Moreover, omega-3 has been linked with anti-inflammatory properties. A study by Lalia et al. found a significant increase in muscle growth after exercise following daily supplementation of omega-3. This may have been due to the supplements enhancing participants' muscle sensitivity to protein and resistance training, two elements you'll likely be increasing during your bulk.

Read More: Best cod liver oil capsules

Cottage cheese with ham, soy sauce, and diced peppers in a bowl.
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Credit: Pavel Subbotin

4. Cottage cheese

Nutrition from Nutritionix (per 100g):

  • Calories - 98
  • Protein - 11g
  • Fat - 4.3g
  • Carbs - 3.4g

Cottage cheese is a popular option for a bulking diet due to its rich protein content and a wealth of essential nutrients associated with enhanced muscle-building capabilities.

The substantial protein in cottage cheese predominantly derives from casein, a protein type that is gradually absorbed by the body. This gradual absorption can potentially deter muscle breakdown, and it also extends the time it takes for your body to assimilate amino acids. For this reason, many recommend consuming cottage cheese as a bedtime snack, aiding the body's recovery and repair processes while you sleep.

Read More: Best taurine supplements

Edamame in a white bowl.
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Credit: Fudio

5. Edamame

Nutrition from Nutritionix (per 100g):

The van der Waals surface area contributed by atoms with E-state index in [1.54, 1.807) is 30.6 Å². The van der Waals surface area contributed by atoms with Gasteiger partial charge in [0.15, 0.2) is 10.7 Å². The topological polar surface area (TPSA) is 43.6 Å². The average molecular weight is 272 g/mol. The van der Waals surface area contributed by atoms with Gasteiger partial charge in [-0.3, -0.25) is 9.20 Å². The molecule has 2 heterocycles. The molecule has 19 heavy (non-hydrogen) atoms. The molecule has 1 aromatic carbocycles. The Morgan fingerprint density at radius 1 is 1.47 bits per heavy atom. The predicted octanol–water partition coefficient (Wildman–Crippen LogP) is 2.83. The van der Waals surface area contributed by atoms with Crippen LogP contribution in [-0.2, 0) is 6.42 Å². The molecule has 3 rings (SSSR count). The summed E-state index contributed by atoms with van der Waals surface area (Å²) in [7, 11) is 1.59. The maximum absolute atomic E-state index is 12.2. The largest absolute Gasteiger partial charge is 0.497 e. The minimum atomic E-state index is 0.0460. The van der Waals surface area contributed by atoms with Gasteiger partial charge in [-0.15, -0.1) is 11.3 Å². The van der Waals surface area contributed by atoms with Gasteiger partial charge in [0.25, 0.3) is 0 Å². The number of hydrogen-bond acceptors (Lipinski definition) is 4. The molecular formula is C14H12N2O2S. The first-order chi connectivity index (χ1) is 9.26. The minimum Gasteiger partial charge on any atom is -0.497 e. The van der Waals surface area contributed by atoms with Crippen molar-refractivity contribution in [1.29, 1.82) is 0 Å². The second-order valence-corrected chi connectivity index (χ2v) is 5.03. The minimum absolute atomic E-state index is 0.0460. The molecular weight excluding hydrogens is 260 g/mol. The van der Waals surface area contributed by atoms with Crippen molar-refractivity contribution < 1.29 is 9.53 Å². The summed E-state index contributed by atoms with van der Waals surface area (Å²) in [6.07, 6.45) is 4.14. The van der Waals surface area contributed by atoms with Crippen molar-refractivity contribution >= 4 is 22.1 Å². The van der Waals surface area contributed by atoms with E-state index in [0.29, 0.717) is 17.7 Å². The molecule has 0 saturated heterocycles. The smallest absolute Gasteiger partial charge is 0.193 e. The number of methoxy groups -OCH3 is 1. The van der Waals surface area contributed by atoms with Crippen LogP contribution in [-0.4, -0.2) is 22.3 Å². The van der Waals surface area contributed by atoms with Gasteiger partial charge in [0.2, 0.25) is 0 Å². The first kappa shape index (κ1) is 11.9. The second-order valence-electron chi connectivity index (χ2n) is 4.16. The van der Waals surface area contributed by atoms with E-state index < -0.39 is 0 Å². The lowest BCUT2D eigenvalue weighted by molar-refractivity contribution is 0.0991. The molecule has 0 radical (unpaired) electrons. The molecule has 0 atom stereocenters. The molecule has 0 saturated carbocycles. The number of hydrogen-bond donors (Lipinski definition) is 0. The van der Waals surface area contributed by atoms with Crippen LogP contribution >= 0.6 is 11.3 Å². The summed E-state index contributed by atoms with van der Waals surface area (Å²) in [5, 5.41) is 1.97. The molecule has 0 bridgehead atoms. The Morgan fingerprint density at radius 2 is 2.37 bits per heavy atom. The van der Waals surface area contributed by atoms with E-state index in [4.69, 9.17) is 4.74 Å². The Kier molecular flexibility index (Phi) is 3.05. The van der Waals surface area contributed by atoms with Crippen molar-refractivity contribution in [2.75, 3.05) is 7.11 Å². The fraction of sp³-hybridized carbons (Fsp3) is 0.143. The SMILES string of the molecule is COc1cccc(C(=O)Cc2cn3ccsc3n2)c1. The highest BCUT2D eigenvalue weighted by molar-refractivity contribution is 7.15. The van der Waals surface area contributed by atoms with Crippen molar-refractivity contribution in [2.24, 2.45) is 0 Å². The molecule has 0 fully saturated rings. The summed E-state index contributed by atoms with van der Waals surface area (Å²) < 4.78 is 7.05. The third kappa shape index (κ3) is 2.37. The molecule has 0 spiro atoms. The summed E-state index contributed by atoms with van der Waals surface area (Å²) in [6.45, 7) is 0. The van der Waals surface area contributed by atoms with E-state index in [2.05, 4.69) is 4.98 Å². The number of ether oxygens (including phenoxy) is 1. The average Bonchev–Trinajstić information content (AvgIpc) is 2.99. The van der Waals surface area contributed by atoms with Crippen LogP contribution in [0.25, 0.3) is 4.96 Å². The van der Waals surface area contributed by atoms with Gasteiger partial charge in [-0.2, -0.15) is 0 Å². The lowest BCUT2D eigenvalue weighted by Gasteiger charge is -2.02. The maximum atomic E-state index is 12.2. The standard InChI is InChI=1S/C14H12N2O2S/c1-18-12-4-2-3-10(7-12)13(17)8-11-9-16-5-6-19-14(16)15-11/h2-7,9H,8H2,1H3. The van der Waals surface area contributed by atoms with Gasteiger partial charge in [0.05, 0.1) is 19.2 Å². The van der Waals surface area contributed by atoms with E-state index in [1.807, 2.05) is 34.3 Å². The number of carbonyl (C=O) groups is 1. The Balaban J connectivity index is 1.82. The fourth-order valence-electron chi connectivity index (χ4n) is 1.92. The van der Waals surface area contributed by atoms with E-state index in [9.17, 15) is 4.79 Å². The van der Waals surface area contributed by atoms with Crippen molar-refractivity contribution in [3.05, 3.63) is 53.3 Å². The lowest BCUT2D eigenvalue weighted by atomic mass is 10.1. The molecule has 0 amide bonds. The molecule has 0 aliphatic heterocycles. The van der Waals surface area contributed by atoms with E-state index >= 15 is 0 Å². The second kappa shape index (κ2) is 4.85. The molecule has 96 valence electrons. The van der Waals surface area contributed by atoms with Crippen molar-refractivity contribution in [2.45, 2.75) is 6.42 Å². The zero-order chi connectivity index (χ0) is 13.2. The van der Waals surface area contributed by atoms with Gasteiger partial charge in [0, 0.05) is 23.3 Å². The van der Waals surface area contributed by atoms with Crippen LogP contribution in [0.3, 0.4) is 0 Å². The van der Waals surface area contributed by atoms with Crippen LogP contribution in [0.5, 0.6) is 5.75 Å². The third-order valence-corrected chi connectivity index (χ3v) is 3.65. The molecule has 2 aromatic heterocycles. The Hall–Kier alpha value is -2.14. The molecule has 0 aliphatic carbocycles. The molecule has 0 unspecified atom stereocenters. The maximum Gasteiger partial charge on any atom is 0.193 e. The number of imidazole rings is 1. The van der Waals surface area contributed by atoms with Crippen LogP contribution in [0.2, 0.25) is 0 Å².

• Calories - 121
  • Protein - 12g
  • Fat - 5.2g
  • Carbs - 8.9g

When it comes to vegetables, you won't find many that contain as much protein as edamame without turning to the likes of vegan protein bars to up your daily, plant-based intake. However, edamame isn't just great for its protein content.

Edamame also contains folate, vitamin K, and fibre, with the latter playing an important role in digestion. Moreover, a cohort analysis study by Pereira et al. found dietary fibre to be inversely associated with the risk of coronary heart disease due to improving participants' blood lipid profiles.

Folate, also known as vitamin B9, is also linked to several health benefits. One study by Asbaghi et al., for example, found a connection between folate and reducing inflammation which, in turn, may aid your recovery post-training as well as the fighting of diseases.

Read More: Best EAA supplements

Peanut butter surrounded by peanuts on a black spoon.